China launched tests last year on a national digital currency, which would be widely used in the country. It will not permanently replace cash, at least not in the near future, but it will come as an alternative. While until now it was possible to pay with virtual currency only for transport and only in certain state institutions, but recently, the payment with Chinese virtual currency was started on a very popular online store: JD.com.
China’s virtual currency is now available for online shopping
At the moment you cannot exchange yuan into digital yuan and the currency is not even found at the exchange offices. The only holders of the Chinese virtual currency are a few citizens of Suzhou, who were chosen through a random lottery process. They receive the virtual currency on their personal card and can now shop online with it.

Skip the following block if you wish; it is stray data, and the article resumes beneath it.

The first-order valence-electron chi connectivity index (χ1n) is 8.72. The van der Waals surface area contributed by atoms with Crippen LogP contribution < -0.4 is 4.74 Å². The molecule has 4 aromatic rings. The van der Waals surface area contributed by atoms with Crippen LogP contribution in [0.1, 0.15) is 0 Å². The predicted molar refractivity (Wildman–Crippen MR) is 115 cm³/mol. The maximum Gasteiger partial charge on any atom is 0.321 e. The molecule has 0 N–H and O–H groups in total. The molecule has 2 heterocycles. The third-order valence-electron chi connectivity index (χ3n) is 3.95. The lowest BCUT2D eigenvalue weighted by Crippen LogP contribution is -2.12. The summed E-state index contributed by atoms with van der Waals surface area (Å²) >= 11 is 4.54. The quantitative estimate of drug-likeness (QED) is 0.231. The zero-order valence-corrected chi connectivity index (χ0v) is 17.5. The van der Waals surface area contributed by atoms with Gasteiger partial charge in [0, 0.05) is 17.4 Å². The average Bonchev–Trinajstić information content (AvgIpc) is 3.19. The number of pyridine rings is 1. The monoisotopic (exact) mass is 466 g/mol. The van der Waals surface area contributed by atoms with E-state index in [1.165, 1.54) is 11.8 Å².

The digital yuan is not exactly a traditional cryptocurrency. That’s because it doesn’t work in a decentralized way, just like Bitcoin, for example. The Chinese currency is controlled by the People’s Bank of China, and the purpose is to control money in order to avoid fraud and money laundering, a problem that the Chinese government considers serious.
Many of China’s payments are already digital anyway, with QR code payment systems being the most popular now in this country. Very important in this situation is that the digital yuan is based on a proprietary technology, which does not depend on foreign technologies.
There are already similar initiatives in other countries such as Japan and Venezuela, and it is likely that the successful implementation of this virtual money technology could encourage other countries to adopt a similar strategy.
In addition to these “state” virtual currencies, other initiatives such as Diem on Facebook (formerly Libra) will try in the future to offer an international payment solution.
Robert J. Smith is still early into his career as tech reporter but has already had his work published in many major publications including JoyStiq and Android Authority. In regards to academics, Robert earned a degree in business from Fordham University. Robert has passion for emerging technology and covers upcoming products and breakthroughs in science and tech.